2 significant figures

Discussion in 'General Electronics Chat' started by KL7AJ, Sep 4, 2016.

  1. KL7AJ

    Thread Starter Senior Member

    Nov 4, 2008
    When I was in college and calculators were first beginning to replace slide rules, one of my math professors said, "A calculator will give you the wrong answer to 15 decimal places."

    After a few years of trying to teach electronics students back-of-the-envelope calculations of electronics problems, to little avail....I began confiscating calculators on the first day of class...only allowing them AFTER they'd demonstrated they could perform simple calculations.

    In addition, I emphasize the point that unless you're building instrumentation, resistor, capacitor, and inductor values are only to 2 significant figures....even the 5 percent ones. It makes NO sense to work out calculations to 5 decimal places, when no components are accurate to more than 2.

    When a student asks...."Should we use 3.14159 or 3.1416 for PI?" I answer....How about 3??!! That's as close as you'll need to pass ANY FCC exam....as well as create a functioning circuit.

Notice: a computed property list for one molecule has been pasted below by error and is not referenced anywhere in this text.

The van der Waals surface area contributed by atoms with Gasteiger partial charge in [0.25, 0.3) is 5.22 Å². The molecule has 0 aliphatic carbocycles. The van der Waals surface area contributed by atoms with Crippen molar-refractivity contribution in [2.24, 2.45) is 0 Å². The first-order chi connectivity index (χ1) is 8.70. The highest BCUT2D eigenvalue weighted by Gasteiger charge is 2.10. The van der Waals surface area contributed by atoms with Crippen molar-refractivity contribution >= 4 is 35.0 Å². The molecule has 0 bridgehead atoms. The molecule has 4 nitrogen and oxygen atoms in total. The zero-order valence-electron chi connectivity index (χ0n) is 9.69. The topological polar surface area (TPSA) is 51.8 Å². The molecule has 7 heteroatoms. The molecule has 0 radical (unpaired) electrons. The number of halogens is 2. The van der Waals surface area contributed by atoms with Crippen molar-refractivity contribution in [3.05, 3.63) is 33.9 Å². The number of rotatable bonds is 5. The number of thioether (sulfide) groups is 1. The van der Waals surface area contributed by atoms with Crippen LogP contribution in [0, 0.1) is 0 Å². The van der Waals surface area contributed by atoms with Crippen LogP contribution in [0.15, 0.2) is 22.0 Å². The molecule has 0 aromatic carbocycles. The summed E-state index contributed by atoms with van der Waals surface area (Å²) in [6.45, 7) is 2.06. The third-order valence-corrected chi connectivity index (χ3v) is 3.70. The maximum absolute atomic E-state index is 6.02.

We need to start teaching students again some general "feel" type of problems before we try plucking eyebrows on a termite. An electronics student should be able to look at a coil and tell if it's 1 henry or 1 microhenry.

    Stay tuned
    Bernard likes this.
  2. jpanhalt

    AAC Fanatic!

    Jan 18, 2008
    Agreed, and same notion applies to areas other than electronics. If you don't understand the problem, significant figures don't matter. The classic rope around the Earth problem is just one example.

  3. joeyd999

    AAC Fanatic!

    Jun 6, 2011
    My work usually involves 5 or more decimal places. When you get into precision digital instrumentation, π=3 doesn't cut it.
  4. #12


    Nov 30, 2010
    The only 2 significant figures in my life were my wives.:D

    But seriously, I do 1% analog designs. 3 digits are almost enough.
  5. KeepItSimpleStupid

    Well-Known Member

    Mar 4, 2014
    In some cases, 3e18 and 6e18 is essentially the same number. Zero doesn't exist sometimes.
  6. wayneh


    Sep 9, 2010
    Since back of the napkin calculations may now be done in a spreadsheet, I found value in keeping precision until the end. For instance it gives a way to check if two alternative ways to calculate the same thing actually do give the identical result. No worries about potential rounding errors causing an apparent discrepancy.

    I also used precise values for constants because I could look at the work years later and know if it was mine. A 3.14 was a sure sign it wasn't my work.